Several rounds of negotiations have
failed to break the deadlock between
the Democratic Unionist Party
and Sinn Fein.
Mrs May and the Irish prime
minister Leo Varadkar told
the parties they were committed
to bringing back devolution.
After the meetings, Stormont
politicians struck a positive note.
Good progress has been made,
we will continue to work
to look for more progress.
And it's about finding
an accommodation that
recognises the need to respect
all languages and all cultures
in Northern Ireland.
We don't believe that there
is anything now that is
insurmountable left to resolve.
There are matters of
clarity and some detail.
The main sticking point has been
whether there should be a new law
to protect and promote
the Irish language.
For speakers of the tongue,
Irish is about identity,
culture and history,
and they believe it
needs legal recognition.
It needs equality and it needs to be
on the same level as Gaelic
in Scotland and Welsh in Wales.
And obviously English here as well.
It needs to be on an equal
footing with the rest
and that's all we're asking.
But in Unionist areas
there is suspicion and even
hostility towards the idea.
Here in Shankill Road
in West Belfast people
are strongly opposed
to an Irish language law.
Wouldn't have my children going down
schools, you know, learning it,
letting the kids learn it.
This is British, it isn't Irish.
Always stick to British...
This is a British country,
not an Irish country.
I think it's terrible.
I think our crew's letting us down.
That strength of feeling shows how
sensitive and symbolic the issue
of the Irish language has become
during this long and deep political
crisis but there are other
disagreements separating the parties
including whether same-sex
marriage should be allowed
in Northern Ireland and how
the hundreds of unsolved
killings from the Troubles
should be dealt with.
The power-sharing executive has been
in the deep freeze as the issue
of the Irish border has become one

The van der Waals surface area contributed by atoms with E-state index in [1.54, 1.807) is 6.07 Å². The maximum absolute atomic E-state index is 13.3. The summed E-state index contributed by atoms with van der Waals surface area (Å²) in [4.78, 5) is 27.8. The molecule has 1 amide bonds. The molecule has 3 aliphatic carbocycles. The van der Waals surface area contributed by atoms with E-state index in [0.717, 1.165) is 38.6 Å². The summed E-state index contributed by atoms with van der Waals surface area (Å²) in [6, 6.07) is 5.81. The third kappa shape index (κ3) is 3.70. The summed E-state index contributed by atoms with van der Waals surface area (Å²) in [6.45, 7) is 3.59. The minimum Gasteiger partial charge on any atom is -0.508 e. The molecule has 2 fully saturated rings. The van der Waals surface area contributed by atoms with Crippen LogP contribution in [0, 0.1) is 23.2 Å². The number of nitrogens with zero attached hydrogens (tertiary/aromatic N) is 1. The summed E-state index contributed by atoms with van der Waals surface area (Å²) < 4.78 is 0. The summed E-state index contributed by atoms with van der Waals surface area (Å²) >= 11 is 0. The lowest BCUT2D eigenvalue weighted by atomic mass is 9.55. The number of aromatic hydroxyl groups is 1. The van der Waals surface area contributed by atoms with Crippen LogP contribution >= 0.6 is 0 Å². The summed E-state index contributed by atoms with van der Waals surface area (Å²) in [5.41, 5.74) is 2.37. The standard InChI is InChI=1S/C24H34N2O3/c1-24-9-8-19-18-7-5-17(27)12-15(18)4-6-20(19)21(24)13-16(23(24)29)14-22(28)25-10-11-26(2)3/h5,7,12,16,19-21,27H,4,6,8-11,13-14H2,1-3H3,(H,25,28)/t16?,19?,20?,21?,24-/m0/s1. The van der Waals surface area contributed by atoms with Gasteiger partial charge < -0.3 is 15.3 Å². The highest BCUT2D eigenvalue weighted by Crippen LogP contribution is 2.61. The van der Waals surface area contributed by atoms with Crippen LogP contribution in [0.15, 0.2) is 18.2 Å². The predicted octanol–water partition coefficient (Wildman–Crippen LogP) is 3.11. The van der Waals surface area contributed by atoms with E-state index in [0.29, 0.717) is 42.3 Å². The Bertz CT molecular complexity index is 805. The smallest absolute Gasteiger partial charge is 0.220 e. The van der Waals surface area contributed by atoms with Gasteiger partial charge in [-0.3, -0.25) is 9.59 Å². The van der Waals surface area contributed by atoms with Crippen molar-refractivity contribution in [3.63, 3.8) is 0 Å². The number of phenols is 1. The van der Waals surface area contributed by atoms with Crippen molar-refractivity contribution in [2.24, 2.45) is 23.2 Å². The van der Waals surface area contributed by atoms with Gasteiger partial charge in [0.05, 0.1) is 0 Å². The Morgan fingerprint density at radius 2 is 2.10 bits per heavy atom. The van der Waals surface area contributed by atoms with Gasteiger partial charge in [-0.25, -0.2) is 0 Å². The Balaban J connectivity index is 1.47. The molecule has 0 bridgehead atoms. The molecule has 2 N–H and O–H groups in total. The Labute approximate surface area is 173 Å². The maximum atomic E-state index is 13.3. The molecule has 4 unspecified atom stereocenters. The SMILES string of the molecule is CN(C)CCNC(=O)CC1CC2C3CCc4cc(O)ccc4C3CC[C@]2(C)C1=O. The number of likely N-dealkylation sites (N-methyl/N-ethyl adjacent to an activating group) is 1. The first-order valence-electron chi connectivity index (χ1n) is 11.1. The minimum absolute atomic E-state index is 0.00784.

of the most significant
in the Brexit negotiations.
The Stormont stalemate isn't over,
but there are signs
relations are warming.
Chris Page, BBC News, Belfast.
London City Airport remains closed
after an unexploded bomb
from World War Two was
found in the Thames, not
far from the runway.
It was discovered in the early
hours of Sunday morning,
forcing the evacuation
of neighbouring buildings.
Work to dispose of the device should
be completed by tomorrow.
The Serious Fraud Office
is to prosecute Barclays Bank
over a loan of more than £2 billion
it gave to the Gulf state of
Qatar during the financial crisis.
Investigators claim the money
was used to buy shares
in the bank, which amounts
to unlawful financial assistance.
Barclays' parent company was charged
with the same offence
last year and both firms
will contest the allegations.
In South Africa, leaders
of the governing ANC party
are meeting to decide the fate
of President Jacob Zuma.
Mr Zuma has been resisting
calls to stand down,
but over the weekend the party's
new leader Cyril Ramaphosa
said the question of his position
would be finalised today.
Our Africa Editor Fergal Keane
is in Johannseburg.
We've been here quite a few times in
the last few weeks but is there any
sign of a final decision as to
President Zuma's fate?
Not yet but
there will be. I wish I could tell
you when. They've been talking for
over six hours. That's not unusual
with the ANC and especially the
National Executive Committee, which
has 90 members and everyone is
entitled to their say. They should
reach a consensus and avoid a
divisive vote. The scenario that has
been sketched out is that they will
agree to recall President Zuma, in
other words ask for his resignation
and in a carefully choreographed
move he will agreed to resign. It
isn't confirmed or guaranteed. The
doubt is moving onto the floor of
Parliament where you may have a vote
of no-confidence or impeachment
which would see ANC members voting
against their own leader. Cyril
Ramaphosa once to have leadership
and avoid a gift to the opposition.
It is hoped they will reach a
decision that will see President
Zuma, perhaps tomorrow morning,
agreeing to resign.
The top stories
Oxfam's deputy chief executive has
resigned over the sex scandal
involving aid workers in Haiti.
Coming up, more details are revealed
about the royal wedding day.
Coming up on Sportsday on BBC News,
Britain's Aimee Fuller can only
finish 17th after being one
of the snowboarders to struggle on a
windswept day at
the Winter Olympics.
Tourist flights to Tunisia
will resume tomorrow,
two and half years after 30 British
holidaymakers were killed
in a terror attack at a beach
resort in the coastal
city of Sousse.
A travel ban later imposed by the UK
was lifted last summer
and now Thomas Cook will operate
flights from Manchester
Our Security Correspondent Frank
Gardner has travelled to Tunisia